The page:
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Internet connections

Dating Web sites target college demographic as MSU students create relationships online

February 14, 2010
Photo by Illustration by Monica Preston | The State News

Crowded bars and sloppy-drunk parties got old quickly for Krysta Fenton. Although the bars and parties were a good way to meet people, the special education senior said she struggled meeting anyone she would consider relationship material.

“I don’t want to meet guys drunk,” Fenton said. “Usually the guys you meet at bars or at frat houses are just looking for sex.”

Fenton created an online dating profile on at the beginning of the school year and said she has been able to connect with people she might never get to meet at a noisy party.

“Since I’m a shy person, I can tell (people) more and talk to them easier than at a bar,” she said. “If I were at a bar and saw a guy, I would walk the other way because I’m too shy to go up to him and say ‘Hi.’”

Similar to many other students at MSU, Fenton put the bar scene behind her for a different way to meet people: the Internet. By creating online dating profiles, students have been able to meet and connect with more people than any party can fit and don’t have to limit their options to just the people in the room.

What once might have had a negative connotation, online dating has become a popular way for students to build relationships and major dating sites are trying to capitalize on the emerging college-age market.

Making a connection

As popular dating Web sites start catering to younger crowds, online dating is becoming more popular for college-aged people looking to find love, said Steve Hammer, a spokesman for, a spinoff dating site directed at active, young daters that started in October.

Young people didn’t immediately join the online dating movement, but in recent years, college-aged people have wanted a place to meet other people online, Hammer said.

“The 18- to 25-year-olds we talked to basically said that they weren’t interested in a dating site per se, because they don’t really like to think of the way that they go out as dating,” Hammer said.

“We’re looking for people that are definitely active and out and about and looking for something that’s a lot less serious than the traditional dating sites.”

Hammer said has registered 500,000 members and he only expects interest in the site to increase. Online students are able to filter their searches down to exactly what they want in a potential mate, which is a serious leg up on meeting people in a bar, Hammer said.

“You have that ability to drill down and find some interesting things that may not come up in a normal conversation because of the way people present themselves on a profile,” he said.

Although online dating might be a good place to meet and connect with people similar to you, many students perceive online dating as people who are on their last resort, human sexuality professor Tina Timm said.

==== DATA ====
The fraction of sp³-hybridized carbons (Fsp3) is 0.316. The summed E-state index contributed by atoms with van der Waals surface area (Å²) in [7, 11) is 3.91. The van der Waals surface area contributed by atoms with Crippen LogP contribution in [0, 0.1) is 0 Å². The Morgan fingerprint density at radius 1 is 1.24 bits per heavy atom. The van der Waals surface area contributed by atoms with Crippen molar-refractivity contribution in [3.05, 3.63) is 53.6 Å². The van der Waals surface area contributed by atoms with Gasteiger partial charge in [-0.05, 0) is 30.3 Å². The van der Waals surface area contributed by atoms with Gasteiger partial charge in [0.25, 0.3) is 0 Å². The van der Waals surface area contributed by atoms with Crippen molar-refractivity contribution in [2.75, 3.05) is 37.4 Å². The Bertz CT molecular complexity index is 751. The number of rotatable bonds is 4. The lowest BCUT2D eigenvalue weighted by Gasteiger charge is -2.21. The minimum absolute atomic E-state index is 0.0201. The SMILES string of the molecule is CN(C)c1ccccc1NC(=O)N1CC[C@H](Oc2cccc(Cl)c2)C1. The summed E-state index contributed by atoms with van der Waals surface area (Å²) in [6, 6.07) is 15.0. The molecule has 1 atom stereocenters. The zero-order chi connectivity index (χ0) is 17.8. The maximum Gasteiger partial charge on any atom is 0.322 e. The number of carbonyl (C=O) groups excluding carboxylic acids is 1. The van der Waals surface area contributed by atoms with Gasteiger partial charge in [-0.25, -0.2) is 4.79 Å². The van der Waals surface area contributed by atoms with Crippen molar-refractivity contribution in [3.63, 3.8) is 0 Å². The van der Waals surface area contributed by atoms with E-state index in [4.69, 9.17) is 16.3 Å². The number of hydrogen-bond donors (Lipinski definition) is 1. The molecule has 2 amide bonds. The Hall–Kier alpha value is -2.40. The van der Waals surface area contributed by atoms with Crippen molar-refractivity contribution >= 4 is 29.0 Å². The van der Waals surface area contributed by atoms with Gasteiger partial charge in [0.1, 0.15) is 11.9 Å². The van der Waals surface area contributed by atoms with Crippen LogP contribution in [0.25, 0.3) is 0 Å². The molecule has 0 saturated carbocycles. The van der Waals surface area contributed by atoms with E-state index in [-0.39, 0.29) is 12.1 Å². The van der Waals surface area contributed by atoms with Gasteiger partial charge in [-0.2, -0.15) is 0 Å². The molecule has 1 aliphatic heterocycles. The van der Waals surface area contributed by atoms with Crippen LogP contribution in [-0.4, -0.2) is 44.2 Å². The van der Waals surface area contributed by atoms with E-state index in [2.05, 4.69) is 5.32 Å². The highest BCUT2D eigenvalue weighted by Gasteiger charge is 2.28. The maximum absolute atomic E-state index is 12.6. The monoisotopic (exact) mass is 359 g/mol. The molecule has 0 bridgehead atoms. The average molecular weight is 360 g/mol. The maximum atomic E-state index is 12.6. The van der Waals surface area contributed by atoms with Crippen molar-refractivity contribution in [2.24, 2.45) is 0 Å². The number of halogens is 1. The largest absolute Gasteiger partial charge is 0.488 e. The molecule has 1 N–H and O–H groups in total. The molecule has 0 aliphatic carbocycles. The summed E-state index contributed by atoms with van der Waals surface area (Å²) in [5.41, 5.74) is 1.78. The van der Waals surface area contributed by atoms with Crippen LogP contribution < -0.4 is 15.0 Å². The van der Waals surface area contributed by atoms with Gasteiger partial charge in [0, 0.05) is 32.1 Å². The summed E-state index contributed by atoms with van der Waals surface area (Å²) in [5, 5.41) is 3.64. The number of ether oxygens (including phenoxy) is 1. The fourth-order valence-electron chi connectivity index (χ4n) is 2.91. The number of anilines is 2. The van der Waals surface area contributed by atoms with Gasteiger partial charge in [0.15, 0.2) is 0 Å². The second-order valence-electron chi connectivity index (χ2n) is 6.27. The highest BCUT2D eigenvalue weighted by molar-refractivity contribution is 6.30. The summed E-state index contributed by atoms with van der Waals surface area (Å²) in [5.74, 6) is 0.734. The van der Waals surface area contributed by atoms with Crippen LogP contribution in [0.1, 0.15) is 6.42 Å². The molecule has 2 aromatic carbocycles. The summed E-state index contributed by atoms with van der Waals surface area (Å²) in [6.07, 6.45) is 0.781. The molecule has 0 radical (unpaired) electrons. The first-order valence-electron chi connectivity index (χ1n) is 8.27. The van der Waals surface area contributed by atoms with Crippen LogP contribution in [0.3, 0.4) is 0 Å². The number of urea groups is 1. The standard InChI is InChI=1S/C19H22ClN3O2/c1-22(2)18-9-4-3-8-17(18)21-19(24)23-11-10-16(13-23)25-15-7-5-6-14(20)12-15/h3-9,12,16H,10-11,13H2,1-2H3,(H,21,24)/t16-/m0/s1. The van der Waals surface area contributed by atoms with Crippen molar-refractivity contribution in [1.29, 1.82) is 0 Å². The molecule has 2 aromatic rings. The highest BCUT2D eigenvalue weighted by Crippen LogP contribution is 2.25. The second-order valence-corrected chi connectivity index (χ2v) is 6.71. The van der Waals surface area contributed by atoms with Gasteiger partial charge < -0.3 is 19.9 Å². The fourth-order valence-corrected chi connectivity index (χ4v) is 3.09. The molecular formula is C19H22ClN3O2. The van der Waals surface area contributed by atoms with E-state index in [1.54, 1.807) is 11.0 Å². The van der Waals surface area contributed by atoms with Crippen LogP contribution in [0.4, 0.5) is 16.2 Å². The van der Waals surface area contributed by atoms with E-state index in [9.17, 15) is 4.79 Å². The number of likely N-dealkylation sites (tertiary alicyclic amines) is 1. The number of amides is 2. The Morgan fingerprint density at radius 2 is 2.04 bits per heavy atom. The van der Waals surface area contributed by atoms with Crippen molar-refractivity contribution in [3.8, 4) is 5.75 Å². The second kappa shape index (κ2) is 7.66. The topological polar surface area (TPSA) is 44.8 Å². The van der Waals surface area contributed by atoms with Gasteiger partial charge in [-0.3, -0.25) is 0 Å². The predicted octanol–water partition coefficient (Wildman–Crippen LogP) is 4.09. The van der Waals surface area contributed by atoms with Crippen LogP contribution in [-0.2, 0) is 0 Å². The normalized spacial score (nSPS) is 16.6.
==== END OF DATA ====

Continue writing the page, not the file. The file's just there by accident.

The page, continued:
“There’s still a perception that the only people who use online dating are the people who can’t find someone,” Timm said.

“I don’t see the need for the stigma around it. I think it’s a much more effective way of finding people than going to the bar.”

When people meet, most of the first impression comes from people’s appearance, Timm said. But when people meet online, each person only is getting an impression of the other person’s personality, which can open the door for students to meet groups of people they never considered dating before, she said.

“You’re automatically guaranteed to get people that are like you, which feels much more effective to me than just randomly walking into a bar and finding someone that’s attractive and hoping they might like you in some way that’s significant,” she said.

MSU matchmaking

Although dating sites directed toward college students haven’t been around for long, MSU students have been making connections on since 2001, said Ryan Shaltry, the site’s creator and an MSU telecommunication, information studies and media student from 1996-2000.

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The MSU-oriented Web site has features for students to exchange class information, sell books and rate apartments, but one of the most successful sections has been the dating profiles, Shaltry said.

Even with the popularization of other dating sites, 900 profiles have been created on since the beginning of the school year and interest remains high, Shaltry said.

“I have heard of people getting married off there and meeting their soul partner,” he said. “Nice stories like that restore my faith in online dating.”

Although she has yet to meet someone she wants to marry, studio art junior Sammy Brooks said she has made some progress in her personal life since joining allMSU’s dating section three years ago.

Brooks was in a six-month relationship last year with someone she met online.

She said meeting people online made it easier to get to know them without any distractions.

“You can find people that have similar interests as you do,” Brooks said. “You meet people that live on the other side of campus or people that you don’t have any classes with.”

Although allMSU has introduced elementary education freshman Erin Barger to a variety of people, the online connections she made often didn’t translate in person.

“You can see how they interact with you, how they interact with other people and it’s different than talking online,” she said.

Despite some drawbacks of Internet dating, Fenton said she will continue to try to meet new people online. After searching through profiles, she said she hopes she can find the person with whom she might spend the rest of her life.

“You definitely have to search through it and pick through it to find one and then you have to go to make that relationship with the person and have a connection,” she said. “So far, so good.”


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